"Consider the subtlness of the sea; how its most dreaded creatures glide underwater, unapparent for the most part, and treacherously hidden beneath the loveliest tints of azure. . . . Consider all this; and then turn to this green, gentle and most docile earth; consider them both, the sea and the land; and do you not find a strange analogy to something in ourself? For as this appalling ocean surrounds the verdant land, so in the soul of man there lies one insular Tahiti, full of peace and joy, but encompassed by all the sorrows of the half-lived life. (Emphasis added.)"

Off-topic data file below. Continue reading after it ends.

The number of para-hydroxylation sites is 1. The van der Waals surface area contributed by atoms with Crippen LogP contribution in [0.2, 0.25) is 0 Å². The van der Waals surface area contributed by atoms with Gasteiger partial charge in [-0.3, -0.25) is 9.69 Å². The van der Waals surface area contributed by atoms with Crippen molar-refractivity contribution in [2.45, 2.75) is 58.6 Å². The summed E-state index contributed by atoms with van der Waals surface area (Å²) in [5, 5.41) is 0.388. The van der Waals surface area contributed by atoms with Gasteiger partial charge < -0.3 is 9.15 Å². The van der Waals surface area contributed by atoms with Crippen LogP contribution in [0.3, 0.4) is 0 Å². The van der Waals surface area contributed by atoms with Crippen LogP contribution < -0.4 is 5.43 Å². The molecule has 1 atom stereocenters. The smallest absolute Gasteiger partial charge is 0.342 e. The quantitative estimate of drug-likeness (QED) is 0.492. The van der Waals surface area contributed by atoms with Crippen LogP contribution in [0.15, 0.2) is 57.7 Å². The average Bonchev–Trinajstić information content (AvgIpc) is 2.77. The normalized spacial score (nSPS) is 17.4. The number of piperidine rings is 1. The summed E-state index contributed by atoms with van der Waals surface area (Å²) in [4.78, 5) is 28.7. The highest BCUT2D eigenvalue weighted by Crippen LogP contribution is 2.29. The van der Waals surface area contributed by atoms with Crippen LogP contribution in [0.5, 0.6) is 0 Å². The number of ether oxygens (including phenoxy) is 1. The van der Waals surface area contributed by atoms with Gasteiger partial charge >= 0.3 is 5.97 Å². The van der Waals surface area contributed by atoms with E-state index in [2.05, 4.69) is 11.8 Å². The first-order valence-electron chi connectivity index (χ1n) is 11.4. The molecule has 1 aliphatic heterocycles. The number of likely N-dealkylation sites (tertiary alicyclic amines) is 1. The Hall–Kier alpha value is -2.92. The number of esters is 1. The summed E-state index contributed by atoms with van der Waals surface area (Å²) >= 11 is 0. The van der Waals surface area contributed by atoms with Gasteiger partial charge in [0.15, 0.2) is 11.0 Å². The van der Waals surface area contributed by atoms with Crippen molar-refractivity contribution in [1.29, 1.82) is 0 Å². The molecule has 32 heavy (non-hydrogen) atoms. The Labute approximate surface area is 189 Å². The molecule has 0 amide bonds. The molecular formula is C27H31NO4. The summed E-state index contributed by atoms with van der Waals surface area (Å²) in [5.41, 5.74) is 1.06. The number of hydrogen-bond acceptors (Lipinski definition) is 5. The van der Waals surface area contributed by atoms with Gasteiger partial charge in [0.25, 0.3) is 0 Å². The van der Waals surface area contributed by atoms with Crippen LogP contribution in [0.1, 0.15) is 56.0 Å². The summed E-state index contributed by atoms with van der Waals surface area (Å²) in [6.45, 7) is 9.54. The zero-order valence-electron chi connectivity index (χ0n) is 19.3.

Herman Melville, Moby-Dick, at p. 293. The latter part of this quote (which inspired me to read, and finish this time, Melville's transcendental masterpiece) was brought to my attention in There's A Spiritual Solution to Every Problem, an audiobook on CD by Wayne Dyer. This beautiful quote, that captures the inner serenity and absolute paradise of the soul which is surrounded and encumbered by the fears, unquenchable desires and "the terrors" of relative, everyday life is the subject of a wonderful essay in Wayne Dyer's masterful book about his greatest spiritual teachers,"Wisdom of the Ages: 60 Days to Enlightenment".